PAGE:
The Story of Avt’handil’s Arrival in Gulansharo
AVT’HANDIL crossed the sea; with stately form went he.
They saw a city engirt by a thicket of garden, with
wondrous kinds of flowers of many and many a hue. In
what way canst thou understand the loveliness of that land!
WITH three ropes they moored the ship to the shore of
those gardens. Avt'handil clad his form in a cloak and sat
on a bench. They brought out men that were porters, hired
with drachmas. That knight bargains, acts as chief of the
caravan, and thereby conceals himself.
THITHER came the gardener of him at whose garden
they had anded; with ecstasy he gazes at the knight's face
flashing like lightning. Avt'handil hailed him, he spoke to
the man with faultless words: "Whose men are ye, who are
ye ? How call they the king reigning here ?
"TELL me all in detail," quoth the knight to that man;
"what stuff is dearer, or what is bought up cheap ?" He
said: "I see, thy face seems to me like the face of the sun.
Whatever I know I will tell thee truly; I will by no means
inform thee crookedly.
"THE Sea Realm is this, ten months' travel in extent, this
is the city of Gulansharo, full of much loveliness. Hither
everything fair cometh by ships sailing from sea to sea.
Melik Surkhavi rules, perfect in good fortune and wealth.
"EVEN if he be old, a man is rejuvenated by coming
hither; drinking, rejoicing, tilting and songs are unceasing;
summer and winter alike we have many-hued flowers;
whoever knoweth us cnvieth us, even they who are our
"GREAT merchants can find nought more profitable than
this: They buy, they sell, they gain, they lose; a poor man
will be enriched in a month; from all quarters they gather
merchandise; the penniless by the end of the year have
wares laid by.
"I AM gardener to Usen, chief of the merchants. I shall
tell thee somewhat of the manner of his ordinance: This is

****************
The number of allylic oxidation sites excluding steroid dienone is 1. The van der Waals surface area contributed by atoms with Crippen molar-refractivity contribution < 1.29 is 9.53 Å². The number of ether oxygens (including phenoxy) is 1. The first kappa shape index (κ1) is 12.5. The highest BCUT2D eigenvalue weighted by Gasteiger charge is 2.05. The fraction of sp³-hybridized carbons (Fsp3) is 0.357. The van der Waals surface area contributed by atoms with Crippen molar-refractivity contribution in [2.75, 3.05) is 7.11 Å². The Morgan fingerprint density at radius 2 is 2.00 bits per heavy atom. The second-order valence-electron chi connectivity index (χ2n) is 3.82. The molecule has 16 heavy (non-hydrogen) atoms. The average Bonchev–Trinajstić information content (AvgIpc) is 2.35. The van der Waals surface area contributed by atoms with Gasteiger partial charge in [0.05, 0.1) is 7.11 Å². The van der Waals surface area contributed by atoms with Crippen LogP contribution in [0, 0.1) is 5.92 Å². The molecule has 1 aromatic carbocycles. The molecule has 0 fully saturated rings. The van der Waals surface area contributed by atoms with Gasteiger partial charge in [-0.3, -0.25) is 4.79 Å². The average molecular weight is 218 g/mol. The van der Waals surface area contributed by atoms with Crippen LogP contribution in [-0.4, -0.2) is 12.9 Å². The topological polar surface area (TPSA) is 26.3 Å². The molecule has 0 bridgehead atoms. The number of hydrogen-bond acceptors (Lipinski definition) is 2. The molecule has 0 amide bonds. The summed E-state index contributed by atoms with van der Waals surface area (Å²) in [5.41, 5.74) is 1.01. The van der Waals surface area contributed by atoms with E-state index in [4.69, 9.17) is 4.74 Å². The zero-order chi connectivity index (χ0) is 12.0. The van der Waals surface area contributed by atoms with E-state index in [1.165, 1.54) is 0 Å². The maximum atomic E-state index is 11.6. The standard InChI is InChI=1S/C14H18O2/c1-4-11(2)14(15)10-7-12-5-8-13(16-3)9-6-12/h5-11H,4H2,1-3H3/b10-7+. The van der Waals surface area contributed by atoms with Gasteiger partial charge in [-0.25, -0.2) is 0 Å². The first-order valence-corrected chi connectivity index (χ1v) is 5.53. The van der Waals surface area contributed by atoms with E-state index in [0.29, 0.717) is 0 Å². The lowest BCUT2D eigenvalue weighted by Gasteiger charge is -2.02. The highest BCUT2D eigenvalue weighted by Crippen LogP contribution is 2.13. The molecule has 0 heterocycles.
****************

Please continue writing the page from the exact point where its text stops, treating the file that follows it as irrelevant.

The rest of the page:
his garden, your resting-place for the day; first it is
necessary to show him all the fairest of your goods.
"WHEN great merchants arrive they see him and give
him gifts, they show him what they have, elsewhere they
cannot unpack their goods; for the king they set aside the
best, they straightway count out the price; thereupon he
frees them to sell as they please.
"HIS duty it is to receive such honourable folk as you, he
orders the caterers how to entertain them fitly; he is not
now here, what avails it me to speak of him ? To meet you
and carry you away with him, pressing you politely, is the
way he should treat you.
"P'HATMAN Khat'hun, the lady, his wife, is at home,
a hospitable hostess, amiable, not rough. I shall inform her
of your arrival, she will take you in as one of her own folk,
she will send a man to meet you, you shall enter the city
by daylight."
AVT'HANDIL said: "Go, do whatever thou desirest."
The gardener runs, he rejoices, sweat pours down to his
breast. He tells his tidings to the lady: "I boast of this:
a youth comes, to them that look on him his rays seem like
the sun.
"HE is some merchant, chief of a great caravan, wellgrown
like a cypress, a moon of seven days, his coat and the fold
of his coral-hued turban become him; he called me, asked
me tidings and the tariff for the purchase of goods."
DAME P'hatman rejoiced; she sent ten slaves to meet him:
they prepared the caravanserais, she stored their wares. The rose-cheeked, crystal and ruby, enamel, jet, entered: they who looked on him compared his feet to the tiger's, hi-palms to the lion's paws.
THERE was a hubbub, the hosts of the town all assembled :
they pressed on this side and on that, saying: "How shall we gaze on him ?" Some were carried away by desire, some had their souls reft from them; their wives grew wearv of them, their husbands were left contemned.